acquired Oberheim keyboard memory system which allow for myriad variations on a theme. Or maybe it's simply because they are actually beginning to believe what they have been preaching since their
inception - "We are the greatest band in the world."
Each show is virtually a re-run of the new 'X-Cert' album which, captured on vinyl, is pretty disposable. With the opportunity of seeing them four nights in a row I realise they are one of the few outfits who can create and destroy their homegrown myth on stage. They ARE the characters you see up there. The music is a product of four disparate, complex personalities. All that shit about frightened journalists and fun loving aggression arises out of a desire to intimidate what they view as being weak and overtly abstract.
The Stranglers are real. Complete control in their case is no vague, facetious declaration. They really do
Or maybe I'm just a gullible fool (No you're not - Mum). (Yes he is -Ed.)
"No, I don't mind Jean getting all the attention at the moment. After all, he makes a prettier cover than me."
Hugh, in that tongue in cheek sincere look he cultivates so well, pours out another beer in his hotel
room at the Nagoya Miyako Grand the next day. Initially, he was The Strangler who grabbed the attention but in recent months he's taken a back seat in the shadows.
"Last year I got pissed off with being pushed into situations. We've had a very depressing time on the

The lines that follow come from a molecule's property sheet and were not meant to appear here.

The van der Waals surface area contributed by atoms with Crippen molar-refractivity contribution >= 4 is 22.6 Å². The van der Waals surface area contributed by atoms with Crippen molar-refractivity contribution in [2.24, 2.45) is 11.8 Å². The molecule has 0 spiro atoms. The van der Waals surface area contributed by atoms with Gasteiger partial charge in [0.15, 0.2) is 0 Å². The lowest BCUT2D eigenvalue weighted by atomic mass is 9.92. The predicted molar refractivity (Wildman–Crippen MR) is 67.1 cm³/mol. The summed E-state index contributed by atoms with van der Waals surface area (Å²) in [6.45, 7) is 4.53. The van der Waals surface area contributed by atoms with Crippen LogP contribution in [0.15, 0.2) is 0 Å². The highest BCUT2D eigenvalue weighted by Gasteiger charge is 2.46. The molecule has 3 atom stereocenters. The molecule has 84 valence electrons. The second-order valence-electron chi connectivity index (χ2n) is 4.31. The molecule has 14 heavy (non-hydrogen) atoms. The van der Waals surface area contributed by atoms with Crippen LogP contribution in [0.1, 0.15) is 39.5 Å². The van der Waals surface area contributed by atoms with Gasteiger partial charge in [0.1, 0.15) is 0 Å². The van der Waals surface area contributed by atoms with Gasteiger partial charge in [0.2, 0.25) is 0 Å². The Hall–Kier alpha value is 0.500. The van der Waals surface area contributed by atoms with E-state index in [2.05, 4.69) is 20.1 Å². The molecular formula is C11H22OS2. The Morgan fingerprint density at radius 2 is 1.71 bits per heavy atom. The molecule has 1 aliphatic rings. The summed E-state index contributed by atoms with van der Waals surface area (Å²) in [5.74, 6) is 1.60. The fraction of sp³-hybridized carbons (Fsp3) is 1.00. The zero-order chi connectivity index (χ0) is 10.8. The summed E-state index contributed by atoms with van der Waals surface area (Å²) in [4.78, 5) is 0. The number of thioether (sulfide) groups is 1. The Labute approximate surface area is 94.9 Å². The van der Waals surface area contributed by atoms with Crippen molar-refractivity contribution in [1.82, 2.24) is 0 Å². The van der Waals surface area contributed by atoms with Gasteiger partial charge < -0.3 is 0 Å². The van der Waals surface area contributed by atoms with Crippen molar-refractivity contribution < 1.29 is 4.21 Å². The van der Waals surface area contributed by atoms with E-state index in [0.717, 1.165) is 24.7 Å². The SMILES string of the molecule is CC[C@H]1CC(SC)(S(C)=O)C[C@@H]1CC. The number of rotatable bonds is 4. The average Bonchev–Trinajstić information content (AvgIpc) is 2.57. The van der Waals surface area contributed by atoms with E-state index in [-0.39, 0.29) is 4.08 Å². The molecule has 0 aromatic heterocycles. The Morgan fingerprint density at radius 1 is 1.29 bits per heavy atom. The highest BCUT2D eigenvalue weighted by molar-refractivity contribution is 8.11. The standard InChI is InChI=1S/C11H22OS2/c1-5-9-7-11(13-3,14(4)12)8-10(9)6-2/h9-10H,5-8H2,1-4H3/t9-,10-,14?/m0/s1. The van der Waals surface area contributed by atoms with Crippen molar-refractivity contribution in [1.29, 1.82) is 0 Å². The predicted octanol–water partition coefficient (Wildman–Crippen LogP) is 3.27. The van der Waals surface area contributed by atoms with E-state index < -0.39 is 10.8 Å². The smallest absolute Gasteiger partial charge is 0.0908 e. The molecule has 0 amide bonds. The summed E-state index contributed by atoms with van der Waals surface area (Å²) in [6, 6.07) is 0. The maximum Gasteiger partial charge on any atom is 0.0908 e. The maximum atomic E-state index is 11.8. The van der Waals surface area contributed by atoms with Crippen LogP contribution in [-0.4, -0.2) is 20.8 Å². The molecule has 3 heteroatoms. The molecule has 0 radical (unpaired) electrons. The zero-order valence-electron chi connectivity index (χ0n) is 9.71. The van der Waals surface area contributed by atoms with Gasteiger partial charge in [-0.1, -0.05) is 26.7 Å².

business side but things are looking up. Now we are a very successful band and there are a lot of things we have to do.
"Now I feel I have the time to know what I want to do and what I want to see The Stranglers doing.
There was a knock on the door and the tour manager wanders in with a shy girl. "You said you wanted to talk to a fan. Here's one." Hugh leaves. Aya talks.
She's saved up for months just to accompany the band on every gig and taken a week off work to do this.
"Because the Stranglers are unique. They sing about ourselves and I understand and identify with what they think. Other rock bands sing about love between men and women, they sing about the
government. People are afraid to sing about the government but they're not."
Ayako Shimizo is 23 and lives in the dormitory her company provides for its workers. She has a record
player in her room, a boyfriend in LA and a thing about Jean. Or she did have.
"He was my favourite. I liked his playing. I liked his philosophy. I think he is very strong and very manly. More manly than Japanese men. But I was disappointed when I met him because a friend told me had had gone to bed with a Japanese girl while here. I was surprised. I didn't think he would be just another
rock star. "
She leaves. Hugh returns and I mention the conversation. "She's just like anybody else," he retorts.
"She can't cope with reality. She hasn't sussed out yet that there are no more heroes. You'd have
thought the Zen way would have taught them to think otherwise."